JULY 13, 2019: Sondland Emails Morrison to Schedule Trump-Zelensky Call

JULY 19, 2019: Sondland Emails Mulvaney and Perry: Zelensky Prepared to Receive Trump’s Call

REVISED: JULY 23, 2019: OMB: Trump Still Has Hold on Ukraine Aid

REVISED: JULY 25, 2019: Quid Pro Quo In Place For Trump-Zelensky Call

REVISED: JULY 25, 2019: Trump Calls Zelensky

REVISED: JULY 25, 2019: Vindman and Morrison Notify Eisenberg About Concerns With Trump-Zelensky Call; Eisenberg Moves Transcript to Classified System

JULY 26, 2019: Sondland Calls Trump From Kiev; Tells Morrison That Trump Is Directing Him

REVISED: SEPT. 1, 2019: Pence Meets With Zelensky; Sondland Conveys Demand to Yermak; Taylor Receives Readout From Morrison

REVISED: SEPT. 1, 2019: Taylor Asks Sondland About Ukrainian Quid Pro Quo; Sondland Says, ‘Call Me’; Sondland Says ‘Everything’ Depends on Investigations Into Biden and 2016 Election.

REVISED: SEPT. 7, 2019: ‘Sinking Feeling’ About Trump-Sondland Call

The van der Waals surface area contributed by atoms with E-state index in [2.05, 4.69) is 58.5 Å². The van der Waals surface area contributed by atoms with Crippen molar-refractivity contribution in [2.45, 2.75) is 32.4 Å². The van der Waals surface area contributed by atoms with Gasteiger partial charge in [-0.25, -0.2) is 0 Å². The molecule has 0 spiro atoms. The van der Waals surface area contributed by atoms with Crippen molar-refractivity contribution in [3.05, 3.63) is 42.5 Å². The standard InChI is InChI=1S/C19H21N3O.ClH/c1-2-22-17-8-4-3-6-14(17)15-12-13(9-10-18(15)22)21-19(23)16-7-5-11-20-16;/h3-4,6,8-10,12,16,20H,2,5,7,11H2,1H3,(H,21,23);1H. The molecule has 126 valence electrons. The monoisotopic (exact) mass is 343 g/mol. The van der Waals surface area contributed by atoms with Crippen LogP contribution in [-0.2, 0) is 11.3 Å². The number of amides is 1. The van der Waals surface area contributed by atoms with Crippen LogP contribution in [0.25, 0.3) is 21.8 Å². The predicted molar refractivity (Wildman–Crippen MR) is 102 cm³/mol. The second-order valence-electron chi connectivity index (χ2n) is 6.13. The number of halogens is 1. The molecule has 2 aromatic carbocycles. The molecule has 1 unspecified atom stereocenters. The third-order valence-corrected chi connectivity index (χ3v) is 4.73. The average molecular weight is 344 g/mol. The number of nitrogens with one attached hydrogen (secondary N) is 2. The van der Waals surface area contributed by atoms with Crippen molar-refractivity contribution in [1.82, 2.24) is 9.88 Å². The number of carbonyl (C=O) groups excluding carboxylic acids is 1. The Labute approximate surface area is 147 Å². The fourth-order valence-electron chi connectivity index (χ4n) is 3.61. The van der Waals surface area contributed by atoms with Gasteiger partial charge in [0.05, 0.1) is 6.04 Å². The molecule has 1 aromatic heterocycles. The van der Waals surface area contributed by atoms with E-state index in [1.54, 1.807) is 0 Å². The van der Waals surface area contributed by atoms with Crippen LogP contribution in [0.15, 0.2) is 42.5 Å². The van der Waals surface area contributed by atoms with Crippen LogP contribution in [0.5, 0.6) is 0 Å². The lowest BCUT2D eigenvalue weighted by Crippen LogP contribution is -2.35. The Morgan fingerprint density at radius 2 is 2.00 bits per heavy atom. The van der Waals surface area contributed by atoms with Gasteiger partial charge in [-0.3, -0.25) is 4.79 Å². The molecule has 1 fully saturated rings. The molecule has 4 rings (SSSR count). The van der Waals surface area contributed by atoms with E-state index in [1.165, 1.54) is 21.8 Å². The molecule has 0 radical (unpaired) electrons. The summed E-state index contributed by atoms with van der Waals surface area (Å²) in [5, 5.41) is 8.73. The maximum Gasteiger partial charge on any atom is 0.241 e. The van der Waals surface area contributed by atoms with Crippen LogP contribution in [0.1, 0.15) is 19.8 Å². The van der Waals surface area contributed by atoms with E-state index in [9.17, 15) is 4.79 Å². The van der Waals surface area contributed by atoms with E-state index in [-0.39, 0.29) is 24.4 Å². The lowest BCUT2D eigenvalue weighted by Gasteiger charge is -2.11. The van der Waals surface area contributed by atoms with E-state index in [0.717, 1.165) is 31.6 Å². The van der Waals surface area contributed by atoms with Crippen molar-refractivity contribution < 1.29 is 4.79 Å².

REVISED: SEPT. 11, 2019: White House Releases Ukraine Military Aid, But It’s Too Late

REVISED: SEPT. 12-13, 2019: Zelensky Confirms There Won’t Be a CNN Interview to Announce Ukrainian Investigations

SEPT. 18, 2019: Pence Tells Zelensky Hold on Military Aid Has Been Lifted

REVISED: OCT. 30, 2019: Christopher Anderson Testifies: Giuliani Was a Problem, White House Blocked State Dept. Condemnation of Russia

REVISED: OCT. 30, 2019: Catherine Croft Testifies About Pressure on Yovanovitch, Mulvaney’s 2017 ‘Hold’ Arms to Ukraine Due to ‘Anticipated’ Russian Reaction

NOV. 7, 2019: Jennifer Williams Testifies

NOV. 13, 2019: Taylor and Kent Testify Publicly; Taylor Mentions New July 26 Trump-Sondland Call